Even though travel is normally a tonne of fun and very little ever actually goes wrong, you should still always be prepared. Little things like cuts, blisters, bruises and grazes are inevitable. There is also a chance you may get sick and sometimes you may be a long way away from a doctor or medical care.
It is always a good idea to have your own basic first aid kit. We never travel without one and it has come in handy in all kinds of situations. I used to volunteer with the St John’s Ambulance in Australia as an unpaid ambulance officer and learnt so much about first aid kits, skills and equipment during my time there. Here is my little guide about things you need to know, what you should pack and other tips for your travel first aid kit.
Table of Contents
What You Need For Your Travel First Aid kit
- First Aid Quick Reference Hand Book – If you are prone to having mind blanks, or are afraid you might forget an important piece of information under a stressful situation, carry one of these hand books. Will give yourself or a bystander some great tips.
- Disposable Gloves – It is very important to have these in your first aid in order to protect yourself and the patient from spreading diseases. To be safe always put them on if you are applying first aid, even if there is no open wounds.
- Scissors – Great for everything, to cut bandages/ tape, clothing if need, etc.
- Tweezers – What you need for removing larger splinters, metal shavings, etc.
- Safety Pins – Great for pinning bandages or holding your clothes together. Sometimes you can even use them to keep your pants up!
- Splinter Removal Tool – Easiest and cleanest way to get out a splinter out if you are uncomfortable with using tweezers.
- Saline Solution – Great for an eye rinse or to clean out a wound. Can even be used as contact solution if you run out unexpectedly.
- Band Aids – Good for small cuts, blisters, and much much more.
- Alcohol Wipes – To disinfect a wound quick and easy, as well as sterilising tweezers and other metal objects. Single use.
- Thermal Blanket – I know some might not think this would be useful. We have never used our one personally, but if we ever needed one we would definitely want it handy. We do a lot of trekking and hiking in different areas, sometimes with a guide, most of the time without and you never know what could happen. If you find yourself out in remote areas it could save your life. We love snowboarding and Jazza does a lot of overnight trips. It is not big and bulky and weighs hardly anything so I always have one in our kit.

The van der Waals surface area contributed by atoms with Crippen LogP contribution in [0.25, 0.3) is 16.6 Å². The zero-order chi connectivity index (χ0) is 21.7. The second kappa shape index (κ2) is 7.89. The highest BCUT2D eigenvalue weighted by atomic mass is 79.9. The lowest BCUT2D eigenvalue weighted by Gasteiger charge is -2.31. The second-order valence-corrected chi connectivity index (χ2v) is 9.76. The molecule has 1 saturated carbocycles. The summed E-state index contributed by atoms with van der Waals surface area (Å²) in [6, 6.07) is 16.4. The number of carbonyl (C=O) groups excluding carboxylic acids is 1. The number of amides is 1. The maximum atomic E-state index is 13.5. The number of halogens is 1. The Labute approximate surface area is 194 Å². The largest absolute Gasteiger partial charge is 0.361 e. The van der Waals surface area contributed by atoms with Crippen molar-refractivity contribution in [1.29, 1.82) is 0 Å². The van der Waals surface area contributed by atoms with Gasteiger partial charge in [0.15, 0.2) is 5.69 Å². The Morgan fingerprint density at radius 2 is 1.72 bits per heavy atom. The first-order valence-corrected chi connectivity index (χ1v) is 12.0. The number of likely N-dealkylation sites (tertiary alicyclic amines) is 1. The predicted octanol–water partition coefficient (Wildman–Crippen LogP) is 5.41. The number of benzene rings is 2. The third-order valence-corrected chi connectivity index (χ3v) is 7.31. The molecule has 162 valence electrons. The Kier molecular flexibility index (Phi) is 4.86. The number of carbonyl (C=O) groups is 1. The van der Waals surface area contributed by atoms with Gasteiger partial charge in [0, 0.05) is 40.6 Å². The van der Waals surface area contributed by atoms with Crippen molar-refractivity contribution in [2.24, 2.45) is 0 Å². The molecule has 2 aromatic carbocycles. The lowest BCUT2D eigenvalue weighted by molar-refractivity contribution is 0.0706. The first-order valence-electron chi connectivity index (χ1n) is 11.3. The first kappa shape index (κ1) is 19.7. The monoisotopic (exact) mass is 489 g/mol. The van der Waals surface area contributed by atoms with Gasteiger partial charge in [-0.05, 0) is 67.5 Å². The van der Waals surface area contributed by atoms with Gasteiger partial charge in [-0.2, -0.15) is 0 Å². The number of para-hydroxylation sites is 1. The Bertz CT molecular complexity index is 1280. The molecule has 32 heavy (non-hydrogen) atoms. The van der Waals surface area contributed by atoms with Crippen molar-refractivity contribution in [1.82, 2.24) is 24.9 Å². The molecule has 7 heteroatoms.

- Dressing Tape – To be used to keep a dressing on or to bandage body joints.
- Wound Dressing – The gauze pad cushions and protects the injury, preventing dryness in an open wound. Do not place the gauze pad directly onto the wound as they may stick, however they do allow blood and fluids to pass through and be absorbed.
- Non-Adherent Pad – This sterile, absorbent pad will not interfere with granulating tissue by sticking to the wound. The soft perforated film allows air to circulate and the absorbent pad allows the fluid to collect. It can easily be cut to fit any shape without separating.
- Elastic Support Bandage – An ideal bandage where support, immobilisation & pressure is required.
- Triangular Bandage – Great for a sling bandage, donut bandage, firm bandage, and more. If you hurt your arm or shoulder, this is a saviour. If you don’t know how to apply one check out this video:
These are a treatment for malaria. Because we are travelling for so long we decided to not take any malaria tablets. We talked to some doctors who suggested that it would actually be worse for our bodies if we took malaria tablets for a long period of time rather than getting malaria itself. We did our research also and agreed. This does not cure malaria if you get it. It will buy you some time to get to the hospital and be treated properly.
Pain killers are always great to have in the kit. Jazza is not a fan, but I will get him to take them when he is in a lot of pain. We do not use them a lot but when we do they do there job. Don’t take advantage of them. These are easy to pick up at any pharmacy.
- Motion Sickness Tablets
Now if you are travelling in those crazy buses in Asia or Latin America you know just how hectic they like to drive. We usually don’t get motion sickness but when others around us do and are throwing up, we take them. They are so cheap and easy to stock up on. Most pharmacies and many major bus stations will sell them.
- Electrolyte Powder Satchels